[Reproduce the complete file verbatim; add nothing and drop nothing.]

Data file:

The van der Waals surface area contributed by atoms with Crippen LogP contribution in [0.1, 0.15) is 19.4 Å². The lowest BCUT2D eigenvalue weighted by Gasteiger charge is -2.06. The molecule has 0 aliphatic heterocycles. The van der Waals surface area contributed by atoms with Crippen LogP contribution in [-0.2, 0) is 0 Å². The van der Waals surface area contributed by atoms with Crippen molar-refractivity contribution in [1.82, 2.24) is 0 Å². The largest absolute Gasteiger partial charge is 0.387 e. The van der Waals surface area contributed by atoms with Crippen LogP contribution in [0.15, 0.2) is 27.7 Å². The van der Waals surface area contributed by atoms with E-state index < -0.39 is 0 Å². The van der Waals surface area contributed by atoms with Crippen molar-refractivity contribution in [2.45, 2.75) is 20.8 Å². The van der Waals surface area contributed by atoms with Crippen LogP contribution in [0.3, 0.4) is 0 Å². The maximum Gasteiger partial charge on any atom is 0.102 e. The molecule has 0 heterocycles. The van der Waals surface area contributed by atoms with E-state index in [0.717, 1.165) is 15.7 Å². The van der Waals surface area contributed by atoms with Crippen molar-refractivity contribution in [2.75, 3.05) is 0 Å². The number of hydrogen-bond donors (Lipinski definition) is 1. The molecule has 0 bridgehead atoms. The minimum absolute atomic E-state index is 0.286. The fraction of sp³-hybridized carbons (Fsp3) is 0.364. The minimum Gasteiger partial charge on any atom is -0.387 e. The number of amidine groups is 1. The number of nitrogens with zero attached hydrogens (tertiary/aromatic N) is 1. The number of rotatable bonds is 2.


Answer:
The van der Waals surface area contributed by atoms with Crippen LogP contribution in [0.1, 0.15) is 19.4 Å². The lowest BCUT2D eigenvalue weighted by Gasteiger charge is -2.06. The molecule has 0 aliphatic heterocycles. The van der Waals surface area contributed by atoms with Crippen LogP contribution in [-0.2, 0) is 0 Å². The van der Waals surface area contributed by atoms with Crippen molar-refractivity contribution in [1.82, 2.24) is 0 Å². The largest absolute Gasteiger partial charge is 0.387 e. The van der Waals surface area contributed by atoms with Crippen LogP contribution in [0.15, 0.2) is 27.7 Å². The van der Waals surface area contributed by atoms with E-state index < -0.39 is 0 Å². The van der Waals surface area contributed by atoms with Crippen molar-refractivity contribution in [2.45, 2.75) is 20.8 Å². The van der Waals surface area contributed by atoms with Crippen LogP contribution in [0.3, 0.4) is 0 Å². The maximum Gasteiger partial charge on any atom is 0.102 e. The molecule has 0 heterocycles. The van der Waals surface area contributed by atoms with E-state index in [0.717, 1.165) is 15.7 Å². The van der Waals surface area contributed by atoms with Crippen molar-refractivity contribution in [2.75, 3.05) is 0 Å². The number of hydrogen-bond donors (Lipinski definition) is 1. The molecule has 0 bridgehead atoms. The minimum absolute atomic E-state index is 0.286. The fraction of sp³-hybridized carbons (Fsp3) is 0.364. The minimum Gasteiger partial charge on any atom is -0.387 e. The number of amidine groups is 1. The number of nitrogens with zero attached hydrogens (tertiary/aromatic N) is 1. The number of rotatable bonds is 2.